Letter from Ursula Valentine to her husband John Valentine

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Title

Letter from Ursula Valentine to her husband John Valentine

Description

Writes that she was glad to hear of his gunnery course and explaining a mix up over letter to his father. Continues with gossip over daily activities, friends and family. Says she is exited over possible upcoming leave.

Date

1941-09-11

Temporal Coverage

Spatial Coverage

Language

Format

Four page handwritten letter

Publisher

IBCC Digital Archive

Rights

This content is available under a CC BY-NC 4.0 International license (Creative Commons Attribution-NonCommercial 4.0). It has been published ‘as is’ and may contain inaccuracies or culturally inappropriate references that do not necessarily reflect the official policy or position of the University of Lincoln or the International Bomber Command Centre. For more information, visit https://creativecommons.org/licenses/by-nc/4.0/ and https://ibccdigitalarchive.lincoln.ac.uk/omeka/legal.

Contributor

Identifier

EValentineUMValentineJRM410911

Transcription

Start of transcription
[underlined] No 26 [/underlined]
Lido
Thursday
11th Sept.
Johnny my darling,
I’ve got writer’s cramp from issuing 15 savings certificates, most of them with new books and holder’s cards, so don’t be surprised if this scrawl is more illegible than usual.
I was ever so glad to get your long letter this morning and to hear something of your gunnery course. I should think the practice must be rather fun, tho’ I can imagine that the theory is dreary (if you’ll pardon the rhyme). I thought at first there were two letters from you & opened one to find it
[page break]
beginning “Dear Daddy.” My first horrid thought was that you’d put the letters into the wrong envelopes & that your father had received a passionate love-letter from you while I had the weekly whine. However I saw the envelope was addressed to him, only at this address, and my next horrid thought was that he’d told you he was coming to stay here after all & might arrive any moment - & the house full to busting as it is. However I decided on reflection that you’d just addressed it here by mistake. Anyway I dishonestly read it, as I’d started it by mistake, and as the envelope label had fortunately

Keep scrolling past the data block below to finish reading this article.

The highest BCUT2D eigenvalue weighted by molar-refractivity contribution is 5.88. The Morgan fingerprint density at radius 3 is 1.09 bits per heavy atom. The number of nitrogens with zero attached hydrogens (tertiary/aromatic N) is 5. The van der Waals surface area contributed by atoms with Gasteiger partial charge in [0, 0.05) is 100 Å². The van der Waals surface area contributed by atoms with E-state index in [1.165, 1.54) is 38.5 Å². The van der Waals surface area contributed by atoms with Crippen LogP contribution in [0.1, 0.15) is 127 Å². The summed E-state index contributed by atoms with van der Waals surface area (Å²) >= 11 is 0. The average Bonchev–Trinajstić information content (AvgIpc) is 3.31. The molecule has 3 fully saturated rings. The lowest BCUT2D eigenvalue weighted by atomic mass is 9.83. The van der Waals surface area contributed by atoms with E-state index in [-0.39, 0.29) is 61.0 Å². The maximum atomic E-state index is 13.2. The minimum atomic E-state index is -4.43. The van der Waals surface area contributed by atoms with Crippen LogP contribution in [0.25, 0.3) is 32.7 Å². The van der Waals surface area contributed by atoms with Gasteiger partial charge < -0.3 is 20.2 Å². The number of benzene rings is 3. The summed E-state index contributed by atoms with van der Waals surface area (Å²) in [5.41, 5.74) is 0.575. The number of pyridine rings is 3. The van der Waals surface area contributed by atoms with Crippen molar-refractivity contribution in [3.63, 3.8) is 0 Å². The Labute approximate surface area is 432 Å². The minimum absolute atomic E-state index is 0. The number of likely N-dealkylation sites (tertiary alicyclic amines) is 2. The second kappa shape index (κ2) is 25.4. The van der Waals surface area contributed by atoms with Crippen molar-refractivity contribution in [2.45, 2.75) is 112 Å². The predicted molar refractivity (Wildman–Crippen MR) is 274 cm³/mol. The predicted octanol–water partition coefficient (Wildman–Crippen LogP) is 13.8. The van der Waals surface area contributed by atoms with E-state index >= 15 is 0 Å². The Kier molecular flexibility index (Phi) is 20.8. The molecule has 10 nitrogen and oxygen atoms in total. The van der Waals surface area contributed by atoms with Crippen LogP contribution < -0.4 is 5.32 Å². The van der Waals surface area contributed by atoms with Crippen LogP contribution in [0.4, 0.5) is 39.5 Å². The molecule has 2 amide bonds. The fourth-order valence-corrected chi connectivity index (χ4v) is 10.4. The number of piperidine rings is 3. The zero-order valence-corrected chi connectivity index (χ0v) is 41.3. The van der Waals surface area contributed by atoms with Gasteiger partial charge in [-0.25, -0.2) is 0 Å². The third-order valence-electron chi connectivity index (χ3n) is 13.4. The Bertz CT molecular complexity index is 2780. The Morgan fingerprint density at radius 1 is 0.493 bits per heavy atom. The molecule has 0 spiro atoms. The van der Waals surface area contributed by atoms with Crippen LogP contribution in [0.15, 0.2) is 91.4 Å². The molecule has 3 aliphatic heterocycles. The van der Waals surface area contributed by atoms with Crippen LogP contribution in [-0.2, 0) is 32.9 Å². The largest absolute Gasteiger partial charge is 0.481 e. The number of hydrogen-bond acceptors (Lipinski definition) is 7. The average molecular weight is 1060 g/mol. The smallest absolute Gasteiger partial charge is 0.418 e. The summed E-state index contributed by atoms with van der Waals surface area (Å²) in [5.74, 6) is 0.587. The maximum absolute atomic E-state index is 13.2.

[page break]
only come unstuck, not torn, I stuck it down again & sent it on. By the way I wonder if you’ve ever mentioned the Savings Group to them. If not, please don’t. It’s such a little thing that I can do & I would rather not have it mentioned.
Today we bottled a couple of pounds of tomatoes, which look rather nice. I hope they’ll store well.
Barbara has gone out for a picnic with the ambulance station, and Peter has gone up to town with Chris to see “Fantasia” so the house is quite peaceful today. What a difference it makes having a man in the house, specially Peter he makes such a clatter with his feet always.
[page break]
But it’s awfully nice, in spite of any extra work they may cause, and when the man in question happens to be the dearest one in all the world, why then its just heaven. I do try not to think about your leave, to tell myself its ages away and anyway may never happen, still I can’t help feeling a wee bit excited. I do hope Mrs Stenzel will still be here then. I should like you to meet her. Dorothy too may or may not be here, apparently they’re arranging to take over whole empty houses to billet the WAAFs but she’s hoping that new intakes will go into them & she stay where she is. I hope so too.
Frances is getting ever so strong in the leg. She can easily support her own weight now for several minutes on end, tho’ of course you have to balance her. She’s an absolute darling.
All my love to my other darling
Ursula

Collection

Citation

Ursula Valentine, “Letter from Ursula Valentine to her husband John Valentine,” IBCC Digital Archive, accessed July 5, 2022, https://ibccdigitalarchive.lincoln.ac.uk/omeka/collections/document/19639.

Item Relations

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